It can be argued that Simón Vega simply melds those focused on ‘progressive’ and capitalist-driven endeavors with those focused on subsistence, thus confronting the disparity between rich and poor, but this is too simplistic. Instead, Simón Vega has established an ‘aesthetic of fundamentalism’, that purposefully does not appear disenfranchised, but is infused with the power of surveillance and discovery affiliated with ‘first world’ endeavors. The result is artwork that traverses time zones, appears recognizable but is in fact removed from reality, and aims to break down the boundaries of what constitutes the ‘developing’ and the ‘developed’ world by suggesting a space for practical progress in a gesture of utopian solidarity. This is not to suggest that Vega is offering us an idealized middle ground or to dismiss the grave social and political critique within his work, but it does suggest that Vega is creating a space for living that, at the risk of sounding sentimental, may just be the best of both his worlds.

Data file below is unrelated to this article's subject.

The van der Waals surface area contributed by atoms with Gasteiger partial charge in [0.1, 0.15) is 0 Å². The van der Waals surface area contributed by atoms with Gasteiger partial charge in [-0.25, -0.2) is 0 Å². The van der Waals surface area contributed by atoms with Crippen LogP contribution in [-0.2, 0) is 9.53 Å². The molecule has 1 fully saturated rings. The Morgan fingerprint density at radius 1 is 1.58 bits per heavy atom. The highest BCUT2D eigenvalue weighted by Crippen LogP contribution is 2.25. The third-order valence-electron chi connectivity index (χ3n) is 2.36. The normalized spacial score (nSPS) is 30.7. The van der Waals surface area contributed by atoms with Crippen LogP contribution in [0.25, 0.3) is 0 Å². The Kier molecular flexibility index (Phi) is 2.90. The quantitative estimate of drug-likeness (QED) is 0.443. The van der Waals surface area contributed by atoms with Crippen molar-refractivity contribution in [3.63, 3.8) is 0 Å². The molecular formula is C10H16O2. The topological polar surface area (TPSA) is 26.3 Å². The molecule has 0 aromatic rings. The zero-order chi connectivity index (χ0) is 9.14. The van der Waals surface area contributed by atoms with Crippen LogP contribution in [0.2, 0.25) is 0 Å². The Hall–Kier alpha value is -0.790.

If this is true then Simón Vega crash-landed a space for himself in the Latin American Pavilion, ILLA, at this year’s 55th Venice biennale creating an installation Third World Sputnik, 2013. Third World Sputnik is a makeshift structure that recreates the Russian sputnik space satellite, Korabl-Sputnik 5, in shantytown architecture. Its rudimentary wooden shell contrasts the futuristic shimmer of its soda can surface creating tension. This tension could allude to El Salvador’s historically tenuous relationship with Russia. Many feel that El Salvador became a bargaining chip between Russia supporting the country’s guerillas during its civil war, and the USA who had invested support in the country’s military. It is apt then that Third World Sputnik has crash-landed leaving a trail of debris in its path. The Russian Korabl-Sputnik 5 was used as the last test flight before Yuri Gargarin’s first human flight, launching a mannequin and a dog in to space. Vega’s sputnik rendition emanates light and the sound of a marketplace suggesting the reality of everyday life is part of its travels. In this way, Third World Sputnik is at once a reference to cutting edge space technology and charmingly ineffectual, instead offering the suggestion of travelling from a market place in El Salvador to crash as an exotic locale on the floor of ILLA.